You have just two chances left to hear the chorus of the Orchestre de Paris, which is the most extraordinary aspect of the orchestral concerts now being given in the Kennedy Center's French Festival. Tonight they sing in Berlioz' "Romeo et Juliette," and tomorrow night in his Requiem.

Last night there they were once again, singing their national anthem and ours, and again, their sounds in "La Marseillaise" were on the hair-raising side. After that, anything else was a bonus. There is no guarantee that they will repeat the anthems each night, but it appears likely.

Their chorus master, Arthur Oldham, took a bow last night as he should. He is one of the finest men in the field. Once the two anthems were over, the chorus drew in its more stentorian sounds, offering instead smoothly polished, exquisitely worded singing of the "Meditation Religieuse" and "Death of Ophelia," the first two parts of the three unrelated works Berlioz put together, calling them all "Tristia." The third, too, requires the chorus, but offstage and wordless, in a lament on "an."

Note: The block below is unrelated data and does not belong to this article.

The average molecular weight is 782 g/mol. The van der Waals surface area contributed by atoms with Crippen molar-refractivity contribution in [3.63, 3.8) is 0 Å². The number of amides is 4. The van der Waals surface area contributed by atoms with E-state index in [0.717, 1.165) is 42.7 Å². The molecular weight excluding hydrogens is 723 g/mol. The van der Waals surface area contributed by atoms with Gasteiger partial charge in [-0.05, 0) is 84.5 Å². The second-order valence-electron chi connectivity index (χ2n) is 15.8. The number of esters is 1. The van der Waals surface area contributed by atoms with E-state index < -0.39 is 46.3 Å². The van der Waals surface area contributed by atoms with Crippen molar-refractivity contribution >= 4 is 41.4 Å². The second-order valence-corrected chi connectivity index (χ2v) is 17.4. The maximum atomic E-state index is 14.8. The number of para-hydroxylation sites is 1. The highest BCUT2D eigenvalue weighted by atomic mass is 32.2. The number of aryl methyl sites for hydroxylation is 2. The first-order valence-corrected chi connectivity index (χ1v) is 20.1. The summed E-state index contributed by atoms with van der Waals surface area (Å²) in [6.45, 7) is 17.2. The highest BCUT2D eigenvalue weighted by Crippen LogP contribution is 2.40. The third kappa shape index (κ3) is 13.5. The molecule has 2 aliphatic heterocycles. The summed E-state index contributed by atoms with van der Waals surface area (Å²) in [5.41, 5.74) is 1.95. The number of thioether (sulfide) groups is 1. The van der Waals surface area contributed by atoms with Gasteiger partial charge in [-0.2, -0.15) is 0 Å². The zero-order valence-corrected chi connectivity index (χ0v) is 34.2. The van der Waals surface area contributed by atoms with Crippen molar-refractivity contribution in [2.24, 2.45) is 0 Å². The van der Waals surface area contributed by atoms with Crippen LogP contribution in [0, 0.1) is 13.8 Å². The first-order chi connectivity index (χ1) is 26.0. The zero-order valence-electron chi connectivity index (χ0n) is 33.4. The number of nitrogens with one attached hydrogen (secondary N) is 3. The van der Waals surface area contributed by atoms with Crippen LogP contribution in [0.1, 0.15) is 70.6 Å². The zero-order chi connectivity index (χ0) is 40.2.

All three episodes evoke elegiac shades in differing aspects. Their changing orchestration is unmistakable Berlioz: ich, though softly hued.

Daniel Barenboim conducted them handily, at times eloquently, but rarely with the penetration that made their grief seem real. The third, a Funeral March for Hamlet, was paced a touch too fast for its best effect and the chorus at first was too loud. Most strange of all was Barenboim's own firing off a pistol where both Berlioz and Shakespeare call for distant shooting.

The Fantastic Symphony closed the evening in a reading that at times recalled Charles Munch, this orchestra's first great conductor, who died in Richmond, Va., while on tour with the musicians. Once the opening movement was over, Barenboim and the orchestra were immensely impressive. At first, however, he took a breakneck pace, losing both essential details and precision in the process. Munch, too, took the music very rapidly, but he created tension with the speed. With Barenboim the feeling was almost entirely one of undue haste.

Many in the audience last night asked why so many seats were empty. The answer may behigh prices of the tickets and the fact that the Fantastic Symphony was heard in that hall rather recently. Tonight's "Romeo," however, comes infrequently to any hall.